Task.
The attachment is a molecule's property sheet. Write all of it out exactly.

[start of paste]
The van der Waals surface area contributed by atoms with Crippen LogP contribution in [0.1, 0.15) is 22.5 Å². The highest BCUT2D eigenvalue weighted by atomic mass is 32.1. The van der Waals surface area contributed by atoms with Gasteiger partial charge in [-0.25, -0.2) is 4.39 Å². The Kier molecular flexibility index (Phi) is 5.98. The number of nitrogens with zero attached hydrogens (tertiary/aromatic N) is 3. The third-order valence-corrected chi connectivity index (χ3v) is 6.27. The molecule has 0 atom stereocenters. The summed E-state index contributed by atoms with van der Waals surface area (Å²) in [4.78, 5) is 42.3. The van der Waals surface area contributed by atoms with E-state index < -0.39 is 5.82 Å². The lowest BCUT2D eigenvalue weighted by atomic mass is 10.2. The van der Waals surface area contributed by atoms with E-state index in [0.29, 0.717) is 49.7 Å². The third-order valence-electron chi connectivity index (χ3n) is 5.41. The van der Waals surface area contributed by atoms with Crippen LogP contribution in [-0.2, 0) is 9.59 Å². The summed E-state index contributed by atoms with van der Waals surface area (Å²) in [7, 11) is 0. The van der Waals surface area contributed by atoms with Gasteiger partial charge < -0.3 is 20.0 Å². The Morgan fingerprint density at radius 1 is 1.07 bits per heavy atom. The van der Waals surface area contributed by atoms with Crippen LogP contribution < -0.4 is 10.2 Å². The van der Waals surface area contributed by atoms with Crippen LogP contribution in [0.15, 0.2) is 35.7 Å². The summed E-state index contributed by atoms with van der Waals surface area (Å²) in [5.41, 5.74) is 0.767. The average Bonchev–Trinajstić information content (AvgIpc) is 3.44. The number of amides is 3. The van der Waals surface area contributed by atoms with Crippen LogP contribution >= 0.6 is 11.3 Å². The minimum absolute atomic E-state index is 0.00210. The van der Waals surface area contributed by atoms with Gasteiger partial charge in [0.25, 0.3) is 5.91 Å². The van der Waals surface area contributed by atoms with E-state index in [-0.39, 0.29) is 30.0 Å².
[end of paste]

The van der Waals surface area contributed by atoms with Crippen LogP contribution in [0.1, 0.15) is 22.5 Å². The highest BCUT2D eigenvalue weighted by atomic mass is 32.1. The van der Waals surface area contributed by atoms with Gasteiger partial charge in [-0.25, -0.2) is 4.39 Å². The Kier molecular flexibility index (Phi) is 5.98. The number of nitrogens with zero attached hydrogens (tertiary/aromatic N) is 3. The third-order valence-corrected chi connectivity index (χ3v) is 6.27. The molecule has 0 atom stereocenters. The summed E-state index contributed by atoms with van der Waals surface area (Å²) in [4.78, 5) is 42.3. The van der Waals surface area contributed by atoms with E-state index < -0.39 is 5.82 Å². The lowest BCUT2D eigenvalue weighted by atomic mass is 10.2. The van der Waals surface area contributed by atoms with E-state index in [0.29, 0.717) is 49.7 Å². The third-order valence-electron chi connectivity index (χ3n) is 5.41. The van der Waals surface area contributed by atoms with Crippen LogP contribution in [-0.2, 0) is 9.59 Å². The summed E-state index contributed by atoms with van der Waals surface area (Å²) in [7, 11) is 0. The van der Waals surface area contributed by atoms with Gasteiger partial charge < -0.3 is 20.0 Å². The Morgan fingerprint density at radius 1 is 1.07 bits per heavy atom. The van der Waals surface area contributed by atoms with Crippen LogP contribution < -0.4 is 10.2 Å². The van der Waals surface area contributed by atoms with Crippen LogP contribution in [0.15, 0.2) is 35.7 Å². The summed E-state index contributed by atoms with van der Waals surface area (Å²) in [5.41, 5.74) is 0.767. The average Bonchev–Trinajstić information content (AvgIpc) is 3.44. The number of amides is 3. The van der Waals surface area contributed by atoms with Crippen LogP contribution >= 0.6 is 11.3 Å². The minimum absolute atomic E-state index is 0.00210. The van der Waals surface area contributed by atoms with Gasteiger partial charge in [0.25, 0.3) is 5.91 Å². The van der Waals surface area contributed by atoms with E-state index in [-0.39, 0.29) is 30.0 Å².